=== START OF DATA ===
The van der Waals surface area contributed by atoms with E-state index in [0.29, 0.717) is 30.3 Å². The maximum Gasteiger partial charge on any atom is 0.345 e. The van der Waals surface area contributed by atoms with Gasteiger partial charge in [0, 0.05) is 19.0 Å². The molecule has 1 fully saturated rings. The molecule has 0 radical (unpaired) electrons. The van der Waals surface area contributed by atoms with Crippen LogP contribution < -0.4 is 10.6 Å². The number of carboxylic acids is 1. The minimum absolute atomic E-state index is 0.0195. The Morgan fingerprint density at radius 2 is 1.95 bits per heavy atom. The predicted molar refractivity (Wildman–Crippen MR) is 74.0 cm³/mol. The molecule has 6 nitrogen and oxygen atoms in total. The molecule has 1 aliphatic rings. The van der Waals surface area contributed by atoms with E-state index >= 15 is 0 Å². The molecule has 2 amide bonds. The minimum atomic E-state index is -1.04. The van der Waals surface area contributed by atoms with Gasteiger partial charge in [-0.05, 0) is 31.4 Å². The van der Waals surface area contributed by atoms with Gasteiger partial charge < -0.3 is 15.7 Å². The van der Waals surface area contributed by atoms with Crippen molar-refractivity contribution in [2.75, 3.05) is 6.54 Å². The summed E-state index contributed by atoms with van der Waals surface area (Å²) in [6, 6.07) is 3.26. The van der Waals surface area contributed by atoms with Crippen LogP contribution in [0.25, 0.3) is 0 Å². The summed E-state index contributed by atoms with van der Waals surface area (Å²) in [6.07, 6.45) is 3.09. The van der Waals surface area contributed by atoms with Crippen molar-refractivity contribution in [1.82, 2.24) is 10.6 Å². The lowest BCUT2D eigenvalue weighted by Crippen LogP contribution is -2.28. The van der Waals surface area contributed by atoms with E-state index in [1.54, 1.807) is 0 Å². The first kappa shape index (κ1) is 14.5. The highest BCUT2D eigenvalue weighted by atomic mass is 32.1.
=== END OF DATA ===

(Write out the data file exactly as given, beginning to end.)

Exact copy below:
The van der Waals surface area contributed by atoms with E-state index in [0.29, 0.717) is 30.3 Å². The maximum Gasteiger partial charge on any atom is 0.345 e. The van der Waals surface area contributed by atoms with Gasteiger partial charge in [0, 0.05) is 19.0 Å². The molecule has 1 fully saturated rings. The molecule has 0 radical (unpaired) electrons. The van der Waals surface area contributed by atoms with Crippen LogP contribution < -0.4 is 10.6 Å². The number of carboxylic acids is 1. The minimum absolute atomic E-state index is 0.0195. The Morgan fingerprint density at radius 2 is 1.95 bits per heavy atom. The predicted molar refractivity (Wildman–Crippen MR) is 74.0 cm³/mol. The molecule has 6 nitrogen and oxygen atoms in total. The molecule has 1 aliphatic rings. The van der Waals surface area contributed by atoms with E-state index >= 15 is 0 Å². The molecule has 2 amide bonds. The minimum atomic E-state index is -1.04. The van der Waals surface area contributed by atoms with Gasteiger partial charge in [-0.05, 0) is 31.4 Å². The van der Waals surface area contributed by atoms with Gasteiger partial charge < -0.3 is 15.7 Å². The van der Waals surface area contributed by atoms with Crippen molar-refractivity contribution in [2.75, 3.05) is 6.54 Å². The summed E-state index contributed by atoms with van der Waals surface area (Å²) in [6, 6.07) is 3.26. The van der Waals surface area contributed by atoms with Crippen LogP contribution in [0.25, 0.3) is 0 Å². The summed E-state index contributed by atoms with van der Waals surface area (Å²) in [6.07, 6.45) is 3.09. The van der Waals surface area contributed by atoms with Crippen molar-refractivity contribution in [1.82, 2.24) is 10.6 Å². The lowest BCUT2D eigenvalue weighted by Crippen LogP contribution is -2.28. The van der Waals surface area contributed by atoms with E-state index in [1.54, 1.807) is 0 Å². The first kappa shape index (κ1) is 14.5. The highest BCUT2D eigenvalue weighted by atomic mass is 32.1.